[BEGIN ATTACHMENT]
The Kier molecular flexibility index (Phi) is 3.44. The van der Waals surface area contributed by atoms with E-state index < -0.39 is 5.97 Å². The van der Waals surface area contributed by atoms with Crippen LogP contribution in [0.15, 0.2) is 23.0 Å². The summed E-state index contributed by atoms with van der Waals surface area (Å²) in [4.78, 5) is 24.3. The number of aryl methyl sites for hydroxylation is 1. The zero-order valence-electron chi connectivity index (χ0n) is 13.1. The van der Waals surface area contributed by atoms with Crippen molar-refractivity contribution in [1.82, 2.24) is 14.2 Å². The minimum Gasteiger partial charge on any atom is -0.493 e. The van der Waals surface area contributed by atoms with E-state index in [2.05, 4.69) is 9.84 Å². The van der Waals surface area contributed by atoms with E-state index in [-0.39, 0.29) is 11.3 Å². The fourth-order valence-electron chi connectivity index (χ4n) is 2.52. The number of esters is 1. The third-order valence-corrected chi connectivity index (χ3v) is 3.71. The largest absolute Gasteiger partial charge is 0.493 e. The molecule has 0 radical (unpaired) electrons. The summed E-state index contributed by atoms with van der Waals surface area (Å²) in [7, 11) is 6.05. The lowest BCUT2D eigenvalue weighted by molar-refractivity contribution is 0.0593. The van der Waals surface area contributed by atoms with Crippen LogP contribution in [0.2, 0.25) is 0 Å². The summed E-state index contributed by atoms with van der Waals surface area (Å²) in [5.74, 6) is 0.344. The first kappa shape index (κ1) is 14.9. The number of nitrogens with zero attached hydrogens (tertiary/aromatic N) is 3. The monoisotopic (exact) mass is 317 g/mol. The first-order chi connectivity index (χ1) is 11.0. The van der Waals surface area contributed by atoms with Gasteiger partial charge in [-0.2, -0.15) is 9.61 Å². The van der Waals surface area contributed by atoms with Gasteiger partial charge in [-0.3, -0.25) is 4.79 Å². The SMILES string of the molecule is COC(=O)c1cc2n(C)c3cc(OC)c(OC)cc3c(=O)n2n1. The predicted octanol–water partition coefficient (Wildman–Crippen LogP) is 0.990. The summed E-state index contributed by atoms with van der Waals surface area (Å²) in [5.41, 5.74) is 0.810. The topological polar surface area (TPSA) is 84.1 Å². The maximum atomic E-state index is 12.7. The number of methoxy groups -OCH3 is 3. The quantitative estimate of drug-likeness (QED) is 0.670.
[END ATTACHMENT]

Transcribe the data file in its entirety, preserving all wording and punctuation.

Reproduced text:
The Kier molecular flexibility index (Phi) is 3.44. The van der Waals surface area contributed by atoms with E-state index < -0.39 is 5.97 Å². The van der Waals surface area contributed by atoms with Crippen LogP contribution in [0.15, 0.2) is 23.0 Å². The summed E-state index contributed by atoms with van der Waals surface area (Å²) in [4.78, 5) is 24.3. The number of aryl methyl sites for hydroxylation is 1. The zero-order valence-electron chi connectivity index (χ0n) is 13.1. The van der Waals surface area contributed by atoms with Crippen molar-refractivity contribution in [1.82, 2.24) is 14.2 Å². The minimum Gasteiger partial charge on any atom is -0.493 e. The van der Waals surface area contributed by atoms with E-state index in [2.05, 4.69) is 9.84 Å². The van der Waals surface area contributed by atoms with E-state index in [-0.39, 0.29) is 11.3 Å². The fourth-order valence-electron chi connectivity index (χ4n) is 2.52. The number of esters is 1. The third-order valence-corrected chi connectivity index (χ3v) is 3.71. The largest absolute Gasteiger partial charge is 0.493 e. The molecule has 0 radical (unpaired) electrons. The summed E-state index contributed by atoms with van der Waals surface area (Å²) in [7, 11) is 6.05. The lowest BCUT2D eigenvalue weighted by molar-refractivity contribution is 0.0593. The van der Waals surface area contributed by atoms with Crippen LogP contribution in [0.2, 0.25) is 0 Å². The summed E-state index contributed by atoms with van der Waals surface area (Å²) in [5.74, 6) is 0.344. The first kappa shape index (κ1) is 14.9. The number of nitrogens with zero attached hydrogens (tertiary/aromatic N) is 3. The monoisotopic (exact) mass is 317 g/mol. The first-order chi connectivity index (χ1) is 11.0. The van der Waals surface area contributed by atoms with Gasteiger partial charge in [-0.2, -0.15) is 9.61 Å². The van der Waals surface area contributed by atoms with Gasteiger partial charge in [-0.3, -0.25) is 4.79 Å². The SMILES string of the molecule is COC(=O)c1cc2n(C)c3cc(OC)c(OC)cc3c(=O)n2n1. The predicted octanol–water partition coefficient (Wildman–Crippen LogP) is 0.990. The summed E-state index contributed by atoms with van der Waals surface area (Å²) in [5.41, 5.74) is 0.810. The topological polar surface area (TPSA) is 84.1 Å². The maximum atomic E-state index is 12.7. The number of methoxy groups -OCH3 is 3. The quantitative estimate of drug-likeness (QED) is 0.670.